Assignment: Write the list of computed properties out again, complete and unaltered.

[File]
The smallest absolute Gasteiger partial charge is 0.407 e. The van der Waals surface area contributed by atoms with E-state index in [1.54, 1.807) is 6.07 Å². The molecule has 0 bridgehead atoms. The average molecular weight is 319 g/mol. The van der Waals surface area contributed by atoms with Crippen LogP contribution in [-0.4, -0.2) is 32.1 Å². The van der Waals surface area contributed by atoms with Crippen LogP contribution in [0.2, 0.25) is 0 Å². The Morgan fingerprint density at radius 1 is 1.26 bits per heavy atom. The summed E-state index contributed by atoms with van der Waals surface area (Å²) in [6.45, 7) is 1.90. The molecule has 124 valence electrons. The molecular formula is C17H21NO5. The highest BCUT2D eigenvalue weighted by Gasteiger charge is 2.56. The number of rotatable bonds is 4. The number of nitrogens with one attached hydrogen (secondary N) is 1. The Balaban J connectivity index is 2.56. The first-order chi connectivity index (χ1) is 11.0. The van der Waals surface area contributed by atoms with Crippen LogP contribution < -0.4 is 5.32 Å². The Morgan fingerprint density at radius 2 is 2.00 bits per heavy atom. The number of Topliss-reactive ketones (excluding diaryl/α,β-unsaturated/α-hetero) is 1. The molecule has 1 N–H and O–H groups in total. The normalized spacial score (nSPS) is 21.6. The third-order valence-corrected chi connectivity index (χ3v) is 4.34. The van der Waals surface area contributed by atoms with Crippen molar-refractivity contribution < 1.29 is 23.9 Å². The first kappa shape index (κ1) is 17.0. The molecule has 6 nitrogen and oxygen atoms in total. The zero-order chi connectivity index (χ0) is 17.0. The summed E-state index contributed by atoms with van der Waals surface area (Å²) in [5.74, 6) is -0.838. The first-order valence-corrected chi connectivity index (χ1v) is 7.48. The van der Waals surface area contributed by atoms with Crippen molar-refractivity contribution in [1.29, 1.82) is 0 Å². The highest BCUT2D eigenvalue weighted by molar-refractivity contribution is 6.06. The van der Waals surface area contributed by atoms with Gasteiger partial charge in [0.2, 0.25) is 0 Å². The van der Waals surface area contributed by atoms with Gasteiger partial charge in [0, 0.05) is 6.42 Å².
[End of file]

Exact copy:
The smallest absolute Gasteiger partial charge is 0.407 e. The van der Waals surface area contributed by atoms with E-state index in [1.54, 1.807) is 6.07 Å². The molecule has 0 bridgehead atoms. The average molecular weight is 319 g/mol. The van der Waals surface area contributed by atoms with Crippen LogP contribution in [-0.4, -0.2) is 32.1 Å². The van der Waals surface area contributed by atoms with Crippen LogP contribution in [0.2, 0.25) is 0 Å². The Morgan fingerprint density at radius 1 is 1.26 bits per heavy atom. The summed E-state index contributed by atoms with van der Waals surface area (Å²) in [6.45, 7) is 1.90. The molecule has 124 valence electrons. The molecular formula is C17H21NO5. The highest BCUT2D eigenvalue weighted by Gasteiger charge is 2.56. The number of rotatable bonds is 4. The number of nitrogens with one attached hydrogen (secondary N) is 1. The Balaban J connectivity index is 2.56. The first-order chi connectivity index (χ1) is 11.0. The van der Waals surface area contributed by atoms with Crippen LogP contribution < -0.4 is 5.32 Å². The Morgan fingerprint density at radius 2 is 2.00 bits per heavy atom. The number of Topliss-reactive ketones (excluding diaryl/α,β-unsaturated/α-hetero) is 1. The molecule has 1 N–H and O–H groups in total. The normalized spacial score (nSPS) is 21.6. The third-order valence-corrected chi connectivity index (χ3v) is 4.34. The van der Waals surface area contributed by atoms with Crippen molar-refractivity contribution < 1.29 is 23.9 Å². The first kappa shape index (κ1) is 17.0. The molecule has 6 nitrogen and oxygen atoms in total. The zero-order chi connectivity index (χ0) is 17.0. The summed E-state index contributed by atoms with van der Waals surface area (Å²) in [5.74, 6) is -0.838. The first-order valence-corrected chi connectivity index (χ1v) is 7.48. The van der Waals surface area contributed by atoms with Crippen molar-refractivity contribution in [1.29, 1.82) is 0 Å². The highest BCUT2D eigenvalue weighted by molar-refractivity contribution is 6.06. The van der Waals surface area contributed by atoms with Gasteiger partial charge in [0.2, 0.25) is 0 Å². The van der Waals surface area contributed by atoms with Gasteiger partial charge in [0, 0.05) is 6.42 Å².